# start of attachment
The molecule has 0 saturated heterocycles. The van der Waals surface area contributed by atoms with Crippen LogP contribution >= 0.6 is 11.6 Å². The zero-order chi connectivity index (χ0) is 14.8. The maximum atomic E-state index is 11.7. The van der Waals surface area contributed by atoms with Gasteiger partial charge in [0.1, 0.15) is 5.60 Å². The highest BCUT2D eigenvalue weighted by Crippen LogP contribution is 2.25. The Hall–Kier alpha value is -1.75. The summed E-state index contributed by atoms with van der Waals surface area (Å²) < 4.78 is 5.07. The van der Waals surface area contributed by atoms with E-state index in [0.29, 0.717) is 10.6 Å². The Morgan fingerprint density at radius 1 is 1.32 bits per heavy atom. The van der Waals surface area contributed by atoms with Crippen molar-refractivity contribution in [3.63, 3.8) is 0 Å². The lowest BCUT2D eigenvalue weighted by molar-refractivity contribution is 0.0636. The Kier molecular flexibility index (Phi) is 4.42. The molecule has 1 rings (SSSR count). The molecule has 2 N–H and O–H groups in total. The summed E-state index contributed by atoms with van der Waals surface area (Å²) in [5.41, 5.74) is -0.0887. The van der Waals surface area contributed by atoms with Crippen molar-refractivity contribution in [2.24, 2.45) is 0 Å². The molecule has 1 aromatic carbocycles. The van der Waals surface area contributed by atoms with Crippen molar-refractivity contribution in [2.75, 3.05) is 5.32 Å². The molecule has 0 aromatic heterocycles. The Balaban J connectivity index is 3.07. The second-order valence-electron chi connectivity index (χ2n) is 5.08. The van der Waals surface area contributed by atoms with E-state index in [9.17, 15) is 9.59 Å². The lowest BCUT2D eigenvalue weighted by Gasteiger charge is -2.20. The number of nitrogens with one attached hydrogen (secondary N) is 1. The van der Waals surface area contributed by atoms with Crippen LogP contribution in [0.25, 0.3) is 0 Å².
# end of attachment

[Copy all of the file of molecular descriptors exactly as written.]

The molecule has 0 saturated heterocycles. The van der Waals surface area contributed by atoms with Crippen LogP contribution >= 0.6 is 11.6 Å². The zero-order chi connectivity index (χ0) is 14.8. The maximum atomic E-state index is 11.7. The van der Waals surface area contributed by atoms with Gasteiger partial charge in [0.1, 0.15) is 5.60 Å². The highest BCUT2D eigenvalue weighted by Crippen LogP contribution is 2.25. The Hall–Kier alpha value is -1.75. The summed E-state index contributed by atoms with van der Waals surface area (Å²) < 4.78 is 5.07. The van der Waals surface area contributed by atoms with E-state index in [0.29, 0.717) is 10.6 Å². The Morgan fingerprint density at radius 1 is 1.32 bits per heavy atom. The van der Waals surface area contributed by atoms with Crippen molar-refractivity contribution in [3.63, 3.8) is 0 Å². The lowest BCUT2D eigenvalue weighted by molar-refractivity contribution is 0.0636. The Kier molecular flexibility index (Phi) is 4.42. The molecule has 1 rings (SSSR count). The molecule has 2 N–H and O–H groups in total. The summed E-state index contributed by atoms with van der Waals surface area (Å²) in [5.41, 5.74) is -0.0887. The van der Waals surface area contributed by atoms with Crippen molar-refractivity contribution in [2.24, 2.45) is 0 Å². The molecule has 1 aromatic carbocycles. The van der Waals surface area contributed by atoms with Crippen molar-refractivity contribution in [2.75, 3.05) is 5.32 Å². The molecule has 0 aromatic heterocycles. The Balaban J connectivity index is 3.07. The second-order valence-electron chi connectivity index (χ2n) is 5.08. The van der Waals surface area contributed by atoms with E-state index in [9.17, 15) is 9.59 Å². The lowest BCUT2D eigenvalue weighted by Gasteiger charge is -2.20. The number of nitrogens with one attached hydrogen (secondary N) is 1. The van der Waals surface area contributed by atoms with Crippen LogP contribution in [0.25, 0.3) is 0 Å².